An intermediate reading task: a holiday in the Charente Maritime | noreply@blogger.com (Steve Smith)

Here is a resource from frenchteacher.net, from the Y10-11 page. It would suit Higher Tier GCSE pupils (intermediate level), and also provides a nice model for an adapted piece of writing.
Eric décrit ses vacances en bord de mer en famille en Charente Maritime
(1) Bordée par l’Atlantique, la Charente Maritime est une destination (2) qui nous fait rêver depuis longtemps pour nos vacances en famille. Et c’est maintenant chose faite puisque l’été dernier, nous y avons passé un (3) merveilleuxséjour entre les îles de Ré et d’Oléron.
Comme ces îles étaient notre destination de vacances, (4) j’ai…

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My most viewed posts of 2018 | noreply@blogger.com (Steve Smith)

Year on year, I write between around 100 to 150 blog posts. Most years I do a round-up of the ones which have been most viewed. I say “viewed” because I have no guarantee that they were actually read! On the whole, though, I try to keep my posts clear and concise, recognising the way many readers flit from one thing to another online (as I do myself).

Here are my top five most viewed posts, with the most viewed first.

1.     The latest research on teaching vocabulary

This post was a summary of a chapter in The Routledge Handbook of Instructed Second Language Acquisition (2017) edited by…

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How do teachers use their interactive whiteboards? | noreply@blogger.com (Steve Smith)

Image: pixabay.comThis post was originally sparked by a Twitter comment that language teachers don’t use their interactive boards. This surprised me. While it’s no doubt true that a vast number of IWBs were installed in British schools in the higher spending era of 2000-2010 and that plenty are little used in many subjects, I was curious to find out how many language teachers actually use their boards interactively, not just as a projector screen. For the record, I used to use my pen-based IWB with atantot.com, languagesonline.org.uk and Boardworks.

So here are some of the responses I got…

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Anxiety in the second language classroom | noreply@blogger.com (Steve Smith)

Image: pixabay.comAmong Stephen Krashen’s well-known hypotheses about second language acquisition is what he called the Affective Filter Hypothesis. For me this always felt like a fancy pseudo-scientific name for something very simple: when students are not emotionally minded to learn a language they do it less well. This lack of motivation to learn can stem from a number of factors, for example lack of perceived usefulness of the subject, poor teaching, dull content or even antipathy towards the target language people or culture. But one factor which researchers have also examined is the…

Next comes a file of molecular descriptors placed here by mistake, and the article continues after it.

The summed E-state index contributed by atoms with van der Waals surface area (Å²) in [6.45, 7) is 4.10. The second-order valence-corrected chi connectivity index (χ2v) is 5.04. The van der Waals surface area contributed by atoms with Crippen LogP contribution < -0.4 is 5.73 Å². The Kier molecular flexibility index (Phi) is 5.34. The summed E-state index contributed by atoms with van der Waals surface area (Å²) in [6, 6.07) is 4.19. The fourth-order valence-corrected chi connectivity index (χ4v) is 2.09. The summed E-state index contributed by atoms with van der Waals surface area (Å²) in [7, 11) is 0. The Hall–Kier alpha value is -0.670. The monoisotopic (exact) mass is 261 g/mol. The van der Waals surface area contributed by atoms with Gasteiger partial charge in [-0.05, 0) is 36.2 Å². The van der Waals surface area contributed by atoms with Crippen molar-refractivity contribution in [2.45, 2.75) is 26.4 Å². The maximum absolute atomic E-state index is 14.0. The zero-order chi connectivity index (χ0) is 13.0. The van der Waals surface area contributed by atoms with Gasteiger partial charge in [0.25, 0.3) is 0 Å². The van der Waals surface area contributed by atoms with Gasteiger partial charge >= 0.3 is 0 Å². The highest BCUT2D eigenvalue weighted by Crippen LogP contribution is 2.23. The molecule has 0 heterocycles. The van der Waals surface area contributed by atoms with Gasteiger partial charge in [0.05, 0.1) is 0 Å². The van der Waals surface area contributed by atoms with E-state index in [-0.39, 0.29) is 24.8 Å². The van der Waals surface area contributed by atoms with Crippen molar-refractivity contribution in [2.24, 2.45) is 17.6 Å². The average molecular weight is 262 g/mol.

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Is teaching is 90% crowd control? | noreply@blogger.com (Steve Smith)

Image: MercatorNet”Teaching is 90% crowd control.” I don’t know who first coined that statement, but it’s been around for years and I think there’s a lot of truth in it. In this blog I nearly always write about lesson ideas and pedagogy, but have never directly addressed the issue of classroom behaviour. I think it’s been a bit of an oversight, because for me ensuring good classroom behaviour in an atmosphere of attentiveness and mutual respect trumps any issue of language teaching pedagogy. Thankfully, these days teachers are much more open about issues they have in class and often share…

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The age factor in language learning | noreply@blogger.com (Steve Smith)

Image: pixabay.comThis post draws on a section from Chapter 5 of Jack C. Richards’ splendid handbook Key Issues in Language Teaching (2015). I’m going to summarise what Richards writes about how age factors affect language learning, then add my own comments about how this might influence classroom teaching.

It’s often said that children seem to learn languages so much more quickly and effectively than adults. Yet adults do have some advantages of their own, as we’ll see.

In the 1970s it was theorised that children’s success was down to the notion that there is a critical period for language…

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Easy sentence builder frames | noreply@blogger.com (Steve Smith)

I’ve uploaded to frenchteacher.net a number of easy sentence builder frames for near-beginners. These are aimed at the full range of ability and could be exploited in a number of ways to maximise recycling of high frequency verbs and chunks. The example below is followed by a possible teaching sequence. You could probably find alternative ideas. See what you think. Other examples on frenchteacher so far are: last weekend, school, holidays and pastimes.

On fait des phrases – LE WEEKEND PROCHAIN
Je vais aller (I’m going to go) au parc (to the park)au cinéma (to the cinema)aux magasins…

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